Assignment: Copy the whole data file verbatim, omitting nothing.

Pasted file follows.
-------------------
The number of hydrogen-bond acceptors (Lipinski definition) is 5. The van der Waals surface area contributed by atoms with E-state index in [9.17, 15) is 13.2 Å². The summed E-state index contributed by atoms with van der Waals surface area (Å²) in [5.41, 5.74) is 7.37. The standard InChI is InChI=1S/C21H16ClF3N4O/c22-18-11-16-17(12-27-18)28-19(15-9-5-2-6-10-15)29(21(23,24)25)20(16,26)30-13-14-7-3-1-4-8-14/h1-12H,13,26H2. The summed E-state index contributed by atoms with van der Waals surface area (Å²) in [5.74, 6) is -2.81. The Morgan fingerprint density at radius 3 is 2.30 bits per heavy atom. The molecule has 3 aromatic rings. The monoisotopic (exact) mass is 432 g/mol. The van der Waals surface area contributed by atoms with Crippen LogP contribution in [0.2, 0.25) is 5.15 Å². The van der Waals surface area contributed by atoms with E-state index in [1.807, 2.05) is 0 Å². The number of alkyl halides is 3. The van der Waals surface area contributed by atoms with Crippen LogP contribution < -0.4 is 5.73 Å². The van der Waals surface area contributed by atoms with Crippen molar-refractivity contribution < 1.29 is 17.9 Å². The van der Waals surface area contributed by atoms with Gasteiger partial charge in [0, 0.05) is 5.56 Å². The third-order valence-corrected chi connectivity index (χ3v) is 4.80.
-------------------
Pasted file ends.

The number of hydrogen-bond acceptors (Lipinski definition) is 5. The van der Waals surface area contributed by atoms with E-state index in [9.17, 15) is 13.2 Å². The summed E-state index contributed by atoms with van der Waals surface area (Å²) in [5.41, 5.74) is 7.37. The standard InChI is InChI=1S/C21H16ClF3N4O/c22-18-11-16-17(12-27-18)28-19(15-9-5-2-6-10-15)29(21(23,24)25)20(16,26)30-13-14-7-3-1-4-8-14/h1-12H,13,26H2. The summed E-state index contributed by atoms with van der Waals surface area (Å²) in [5.74, 6) is -2.81. The Morgan fingerprint density at radius 3 is 2.30 bits per heavy atom. The molecule has 3 aromatic rings. The monoisotopic (exact) mass is 432 g/mol. The van der Waals surface area contributed by atoms with Crippen LogP contribution in [0.2, 0.25) is 5.15 Å². The van der Waals surface area contributed by atoms with E-state index in [1.807, 2.05) is 0 Å². The number of alkyl halides is 3. The van der Waals surface area contributed by atoms with Crippen LogP contribution < -0.4 is 5.73 Å². The van der Waals surface area contributed by atoms with Crippen molar-refractivity contribution < 1.29 is 17.9 Å². The van der Waals surface area contributed by atoms with Gasteiger partial charge in [0, 0.05) is 5.56 Å². The third-order valence-corrected chi connectivity index (χ3v) is 4.80.